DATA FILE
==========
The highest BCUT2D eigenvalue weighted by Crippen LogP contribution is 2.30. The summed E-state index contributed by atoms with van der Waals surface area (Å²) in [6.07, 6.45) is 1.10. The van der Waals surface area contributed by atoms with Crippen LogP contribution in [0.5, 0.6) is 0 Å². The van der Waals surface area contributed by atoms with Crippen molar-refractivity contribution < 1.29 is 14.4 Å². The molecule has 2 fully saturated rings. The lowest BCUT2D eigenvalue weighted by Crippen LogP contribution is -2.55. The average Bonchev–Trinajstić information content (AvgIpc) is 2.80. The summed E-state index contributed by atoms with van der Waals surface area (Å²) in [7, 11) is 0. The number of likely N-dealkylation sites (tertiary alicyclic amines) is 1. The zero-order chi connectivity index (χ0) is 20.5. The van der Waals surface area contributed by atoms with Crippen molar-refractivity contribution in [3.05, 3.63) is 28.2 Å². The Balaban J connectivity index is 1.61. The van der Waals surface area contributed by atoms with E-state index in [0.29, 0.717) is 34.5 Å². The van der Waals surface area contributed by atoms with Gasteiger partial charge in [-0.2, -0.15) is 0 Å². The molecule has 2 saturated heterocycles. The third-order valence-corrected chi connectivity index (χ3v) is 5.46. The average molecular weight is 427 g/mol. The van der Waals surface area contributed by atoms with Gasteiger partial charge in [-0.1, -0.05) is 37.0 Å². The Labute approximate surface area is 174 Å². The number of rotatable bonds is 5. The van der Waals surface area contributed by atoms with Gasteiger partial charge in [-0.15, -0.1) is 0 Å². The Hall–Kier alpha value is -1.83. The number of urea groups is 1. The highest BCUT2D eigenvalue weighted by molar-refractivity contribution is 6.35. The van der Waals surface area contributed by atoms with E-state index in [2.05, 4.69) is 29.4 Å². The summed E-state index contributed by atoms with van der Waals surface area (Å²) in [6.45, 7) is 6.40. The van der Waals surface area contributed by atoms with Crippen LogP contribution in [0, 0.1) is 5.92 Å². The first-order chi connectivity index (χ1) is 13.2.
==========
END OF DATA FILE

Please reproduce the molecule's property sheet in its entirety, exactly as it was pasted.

The highest BCUT2D eigenvalue weighted by Crippen LogP contribution is 2.30. The summed E-state index contributed by atoms with van der Waals surface area (Å²) in [6.07, 6.45) is 1.10. The van der Waals surface area contributed by atoms with Crippen LogP contribution in [0.5, 0.6) is 0 Å². The van der Waals surface area contributed by atoms with Crippen molar-refractivity contribution < 1.29 is 14.4 Å². The molecule has 2 fully saturated rings. The lowest BCUT2D eigenvalue weighted by Crippen LogP contribution is -2.55. The average Bonchev–Trinajstić information content (AvgIpc) is 2.80. The summed E-state index contributed by atoms with van der Waals surface area (Å²) in [7, 11) is 0. The number of likely N-dealkylation sites (tertiary alicyclic amines) is 1. The zero-order chi connectivity index (χ0) is 20.5. The van der Waals surface area contributed by atoms with Crippen molar-refractivity contribution in [3.05, 3.63) is 28.2 Å². The Balaban J connectivity index is 1.61. The van der Waals surface area contributed by atoms with E-state index in [0.29, 0.717) is 34.5 Å². The van der Waals surface area contributed by atoms with Gasteiger partial charge in [-0.2, -0.15) is 0 Å². The molecule has 2 saturated heterocycles. The third-order valence-corrected chi connectivity index (χ3v) is 5.46. The average molecular weight is 427 g/mol. The van der Waals surface area contributed by atoms with Gasteiger partial charge in [-0.1, -0.05) is 37.0 Å². The Labute approximate surface area is 174 Å². The number of rotatable bonds is 5. The van der Waals surface area contributed by atoms with Gasteiger partial charge in [-0.15, -0.1) is 0 Å². The Hall–Kier alpha value is -1.83. The number of urea groups is 1. The highest BCUT2D eigenvalue weighted by molar-refractivity contribution is 6.35. The van der Waals surface area contributed by atoms with E-state index in [2.05, 4.69) is 29.4 Å². The summed E-state index contributed by atoms with van der Waals surface area (Å²) in [6.45, 7) is 6.40. The van der Waals surface area contributed by atoms with Crippen LogP contribution in [0, 0.1) is 5.92 Å². The first-order chi connectivity index (χ1) is 13.2.